Even now, with the end of the gulf war nowhere in sight, Western diplomats are beginning to contemplate what a future Iraq might look like, an Iraq without Saddam Hussein.
And the picture is not a pretty one.Postwar Iraq has every chance to be a chaotic and perhaps violent place, analysts and exiles say. Attempts to rebuild the nation will be hindered by its history of political repression, the ambitions of aggressive neighbors and the instability inherent in Iraq's volatile ethnic and religious mix.
The precise shape of the Iraq to come will be influenced heavily by several unknowns: How long the war lasts, how bloody it becomes and whether Saddam is ousted by his own people or foreign troops. And it is conceivable, of course, that he still will be in power when the fighting stops.
But Saddam's demise seems to be emerging as a primary, if yet unspoken, goal of the multinational alliance. So questions about what comes next in Iraq are being raised with increasing frequency.
Among those raising the questions are the various Iraqi opposition groups, operating primarily from Damascus, Syria, with elements in Teheran, Iran; Beirut, Lebanon; and London. After years of feuding among themselves along ideological, ethnic and religious lines, 17 of the groups have come together in a united front.
Their common post-Saddam design calls for a transitional military government, the drafting of a constitution, free elections and establishment of some sort of democracy.
"What these groups have done could turn out to be the foundation of a post-Saddam government," said Brian Pridham, director of Gulf Studies at England's Exeter University. "But I'm afraid all they really agree on is how much they hate Saddam, and the whole thing falls apart the minute he's gone."
The question of who rules Iraq is just one of the big issues facing that country after Saddam. There are others.
Will the countries neighboring a weakened Iraq seek to dismember the country, or short of that, try to tear pieces off the edges? Turkey, for instance, has claims to the oil-rich northern province of Mosul, and Iran, too, has designs on border territory.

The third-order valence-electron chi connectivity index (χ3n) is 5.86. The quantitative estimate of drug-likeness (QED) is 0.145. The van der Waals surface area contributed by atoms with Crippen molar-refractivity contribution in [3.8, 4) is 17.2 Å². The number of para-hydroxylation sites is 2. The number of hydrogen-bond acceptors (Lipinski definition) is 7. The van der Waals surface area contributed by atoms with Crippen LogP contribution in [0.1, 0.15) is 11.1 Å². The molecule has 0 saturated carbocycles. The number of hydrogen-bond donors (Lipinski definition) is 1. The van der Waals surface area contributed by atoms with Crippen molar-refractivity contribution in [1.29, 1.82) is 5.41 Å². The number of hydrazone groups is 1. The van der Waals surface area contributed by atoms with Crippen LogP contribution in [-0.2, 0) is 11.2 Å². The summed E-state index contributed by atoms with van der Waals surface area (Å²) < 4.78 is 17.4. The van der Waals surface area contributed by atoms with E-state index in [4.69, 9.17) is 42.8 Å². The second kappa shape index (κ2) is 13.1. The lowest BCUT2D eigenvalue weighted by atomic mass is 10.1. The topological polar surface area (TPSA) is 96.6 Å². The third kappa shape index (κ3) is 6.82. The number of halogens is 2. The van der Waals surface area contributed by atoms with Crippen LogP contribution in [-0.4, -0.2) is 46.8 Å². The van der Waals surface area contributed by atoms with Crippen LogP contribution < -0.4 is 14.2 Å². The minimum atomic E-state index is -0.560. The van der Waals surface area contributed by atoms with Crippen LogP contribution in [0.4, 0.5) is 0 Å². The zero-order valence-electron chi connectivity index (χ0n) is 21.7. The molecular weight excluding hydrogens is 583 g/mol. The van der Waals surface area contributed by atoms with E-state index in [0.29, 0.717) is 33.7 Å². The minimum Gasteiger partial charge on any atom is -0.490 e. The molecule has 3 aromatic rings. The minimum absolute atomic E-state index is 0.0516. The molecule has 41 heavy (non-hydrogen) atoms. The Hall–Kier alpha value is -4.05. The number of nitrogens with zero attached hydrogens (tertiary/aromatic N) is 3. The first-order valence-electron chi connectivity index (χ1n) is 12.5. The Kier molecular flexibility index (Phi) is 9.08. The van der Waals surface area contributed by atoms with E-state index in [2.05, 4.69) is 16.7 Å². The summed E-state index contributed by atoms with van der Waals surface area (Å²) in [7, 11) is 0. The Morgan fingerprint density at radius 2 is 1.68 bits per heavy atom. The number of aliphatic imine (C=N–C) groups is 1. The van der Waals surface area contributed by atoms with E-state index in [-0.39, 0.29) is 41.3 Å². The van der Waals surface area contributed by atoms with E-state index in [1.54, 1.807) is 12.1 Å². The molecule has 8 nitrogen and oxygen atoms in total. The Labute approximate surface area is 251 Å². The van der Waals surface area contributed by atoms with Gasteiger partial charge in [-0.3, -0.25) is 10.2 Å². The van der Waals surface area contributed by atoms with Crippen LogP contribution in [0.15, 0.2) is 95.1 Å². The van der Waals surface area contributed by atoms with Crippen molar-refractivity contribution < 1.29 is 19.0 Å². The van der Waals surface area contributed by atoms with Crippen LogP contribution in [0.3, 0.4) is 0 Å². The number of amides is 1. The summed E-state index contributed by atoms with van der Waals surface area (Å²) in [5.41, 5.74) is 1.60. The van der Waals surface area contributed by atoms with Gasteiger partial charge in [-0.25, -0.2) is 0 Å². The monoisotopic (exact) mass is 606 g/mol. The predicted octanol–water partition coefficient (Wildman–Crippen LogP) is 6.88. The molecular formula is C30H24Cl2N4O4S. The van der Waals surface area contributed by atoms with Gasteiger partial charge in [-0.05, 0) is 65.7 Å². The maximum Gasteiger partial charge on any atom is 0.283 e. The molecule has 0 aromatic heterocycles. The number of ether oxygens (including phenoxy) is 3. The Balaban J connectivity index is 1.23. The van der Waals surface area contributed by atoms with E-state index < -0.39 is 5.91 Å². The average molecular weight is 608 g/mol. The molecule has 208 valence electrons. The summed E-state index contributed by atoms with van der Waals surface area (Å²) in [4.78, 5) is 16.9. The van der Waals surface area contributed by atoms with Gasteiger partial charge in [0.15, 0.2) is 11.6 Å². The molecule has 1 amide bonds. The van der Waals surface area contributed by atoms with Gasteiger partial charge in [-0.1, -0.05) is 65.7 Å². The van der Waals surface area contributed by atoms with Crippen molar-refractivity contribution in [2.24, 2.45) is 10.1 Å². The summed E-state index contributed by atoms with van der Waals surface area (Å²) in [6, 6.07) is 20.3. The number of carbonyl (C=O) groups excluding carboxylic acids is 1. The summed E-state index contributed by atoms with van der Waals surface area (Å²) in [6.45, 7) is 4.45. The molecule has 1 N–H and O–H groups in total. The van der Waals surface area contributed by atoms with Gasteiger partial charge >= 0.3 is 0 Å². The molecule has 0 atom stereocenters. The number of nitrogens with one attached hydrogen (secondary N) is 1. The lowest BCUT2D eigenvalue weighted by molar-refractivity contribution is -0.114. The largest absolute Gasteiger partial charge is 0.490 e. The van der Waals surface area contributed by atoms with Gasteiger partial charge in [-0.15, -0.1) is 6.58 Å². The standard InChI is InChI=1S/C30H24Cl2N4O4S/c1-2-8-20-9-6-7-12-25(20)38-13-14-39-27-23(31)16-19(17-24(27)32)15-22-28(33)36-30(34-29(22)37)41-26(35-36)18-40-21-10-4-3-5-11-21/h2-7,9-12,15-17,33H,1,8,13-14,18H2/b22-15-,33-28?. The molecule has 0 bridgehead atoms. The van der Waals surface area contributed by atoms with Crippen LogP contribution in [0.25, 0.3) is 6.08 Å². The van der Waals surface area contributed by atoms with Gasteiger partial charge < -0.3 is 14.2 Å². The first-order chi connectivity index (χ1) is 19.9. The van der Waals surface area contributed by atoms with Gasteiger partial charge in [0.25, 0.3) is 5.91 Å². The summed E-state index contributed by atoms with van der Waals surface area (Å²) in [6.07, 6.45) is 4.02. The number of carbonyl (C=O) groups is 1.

Analysts and exiles are adamant in answering the latter questions. Iraq's borders must be respected, they say, even though those borders, like those of other countries in the region, are essentially arbitrary and without long-term historical foundation.
To start redrawing the map risks huge complications. It would undercut the legitimacy of the multinational assault against Iraq - which, after all, was based on the inviolability of Kuwait's borders - and set the stage for long-term chaos.
"Iraq is not Lebanon," said Laith Kubba, head of the London-based Conference on Human Rights and Democracy in Iraq. "If it becomes too unstable, it will bring down the whole region. That's why America and her allies have to deter others from taking a bite out of Iraq."
Complicating Iraq's prospects for stability is the fact that, in historical terms, it is a relatively new country - established in 1921, made independent in 1932 - with a potentially volatile religious and ethnic mix.
Resentment is felt by the country's Shi'ite Muslim majority against the Sunni Muslim minority, which has dominated Iraqi political and military institutions for years. The Shi'ites, who represent 60 percent of an overall population of roughly 18 million, tend to live in the south of the country, the Sunnis in the north.
And the country's three million Kurds resent the Arab majority. The Kurds, who have been subjected to gas attacks and forced relocation on a massive scale, have long sought greater autonomy from Baghdad or a country of their own in the northeastern mountains.
The opposition is divided among Sunnis and Shi'ites, monarchists and tribalists, pan-Arabists and nationalists, liberal democrats and communists, Arabs and Kurds.
Their various visions of Iraq include a parliamentary democracy, a more enlightened dictatorship, a loose federation, two separate countries and an Islamic republic in the Iranian mode.
"In my view, the people best equipped to oust Saddam would look very much like him, probably coming from the military rather than the Baath Party," said Charles Tripp, a lecturer in Middle Eastern politics at London University."The generals could deliver what the anti-Saddam coalition presumably wants: The return of Kuwait and the maintenance of order."